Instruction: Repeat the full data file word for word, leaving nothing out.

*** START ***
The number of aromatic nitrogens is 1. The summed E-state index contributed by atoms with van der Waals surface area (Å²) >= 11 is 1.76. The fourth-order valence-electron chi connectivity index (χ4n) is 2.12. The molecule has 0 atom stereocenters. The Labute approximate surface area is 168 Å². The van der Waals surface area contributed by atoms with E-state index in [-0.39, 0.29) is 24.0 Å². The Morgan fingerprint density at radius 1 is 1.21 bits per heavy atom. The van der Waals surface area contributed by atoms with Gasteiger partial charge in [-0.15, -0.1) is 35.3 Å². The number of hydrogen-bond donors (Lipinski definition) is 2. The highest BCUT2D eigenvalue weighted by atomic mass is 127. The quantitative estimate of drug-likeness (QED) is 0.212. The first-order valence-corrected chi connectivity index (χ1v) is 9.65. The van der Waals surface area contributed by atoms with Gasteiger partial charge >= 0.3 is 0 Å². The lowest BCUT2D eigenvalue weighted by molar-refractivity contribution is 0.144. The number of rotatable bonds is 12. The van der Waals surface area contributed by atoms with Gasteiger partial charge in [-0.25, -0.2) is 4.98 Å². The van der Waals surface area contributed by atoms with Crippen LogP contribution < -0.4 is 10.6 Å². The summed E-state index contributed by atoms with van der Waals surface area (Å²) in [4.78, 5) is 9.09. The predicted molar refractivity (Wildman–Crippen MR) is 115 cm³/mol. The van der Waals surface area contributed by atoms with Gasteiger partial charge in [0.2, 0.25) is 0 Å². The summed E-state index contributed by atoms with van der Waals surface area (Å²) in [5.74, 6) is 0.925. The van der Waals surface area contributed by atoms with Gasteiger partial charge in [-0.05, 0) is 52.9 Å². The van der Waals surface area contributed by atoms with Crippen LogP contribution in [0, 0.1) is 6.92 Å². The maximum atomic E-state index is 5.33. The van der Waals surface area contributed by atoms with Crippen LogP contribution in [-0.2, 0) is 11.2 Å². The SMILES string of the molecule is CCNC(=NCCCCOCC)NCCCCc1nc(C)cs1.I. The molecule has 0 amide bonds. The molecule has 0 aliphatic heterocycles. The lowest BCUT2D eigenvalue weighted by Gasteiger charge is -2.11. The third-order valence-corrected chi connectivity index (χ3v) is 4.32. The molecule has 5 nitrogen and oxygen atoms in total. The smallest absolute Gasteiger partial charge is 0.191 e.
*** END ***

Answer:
The number of aromatic nitrogens is 1. The summed E-state index contributed by atoms with van der Waals surface area (Å²) >= 11 is 1.76. The fourth-order valence-electron chi connectivity index (χ4n) is 2.12. The molecule has 0 atom stereocenters. The Labute approximate surface area is 168 Å². The van der Waals surface area contributed by atoms with E-state index in [-0.39, 0.29) is 24.0 Å². The Morgan fingerprint density at radius 1 is 1.21 bits per heavy atom. The van der Waals surface area contributed by atoms with Gasteiger partial charge in [-0.15, -0.1) is 35.3 Å². The number of hydrogen-bond donors (Lipinski definition) is 2. The highest BCUT2D eigenvalue weighted by atomic mass is 127. The quantitative estimate of drug-likeness (QED) is 0.212. The first-order valence-corrected chi connectivity index (χ1v) is 9.65. The van der Waals surface area contributed by atoms with Gasteiger partial charge >= 0.3 is 0 Å². The lowest BCUT2D eigenvalue weighted by molar-refractivity contribution is 0.144. The number of rotatable bonds is 12. The van der Waals surface area contributed by atoms with Gasteiger partial charge in [-0.25, -0.2) is 4.98 Å². The van der Waals surface area contributed by atoms with Crippen LogP contribution < -0.4 is 10.6 Å². The summed E-state index contributed by atoms with van der Waals surface area (Å²) in [4.78, 5) is 9.09. The predicted molar refractivity (Wildman–Crippen MR) is 115 cm³/mol. The van der Waals surface area contributed by atoms with Gasteiger partial charge in [0.2, 0.25) is 0 Å². The summed E-state index contributed by atoms with van der Waals surface area (Å²) in [5.74, 6) is 0.925. The van der Waals surface area contributed by atoms with Gasteiger partial charge in [-0.05, 0) is 52.9 Å². The van der Waals surface area contributed by atoms with Crippen LogP contribution in [0, 0.1) is 6.92 Å². The maximum atomic E-state index is 5.33. The van der Waals surface area contributed by atoms with Crippen LogP contribution in [-0.2, 0) is 11.2 Å². The SMILES string of the molecule is CCNC(=NCCCCOCC)NCCCCc1nc(C)cs1.I. The molecule has 0 amide bonds. The molecule has 0 aliphatic heterocycles. The lowest BCUT2D eigenvalue weighted by Gasteiger charge is -2.11. The third-order valence-corrected chi connectivity index (χ3v) is 4.32. The molecule has 5 nitrogen and oxygen atoms in total. The smallest absolute Gasteiger partial charge is 0.191 e.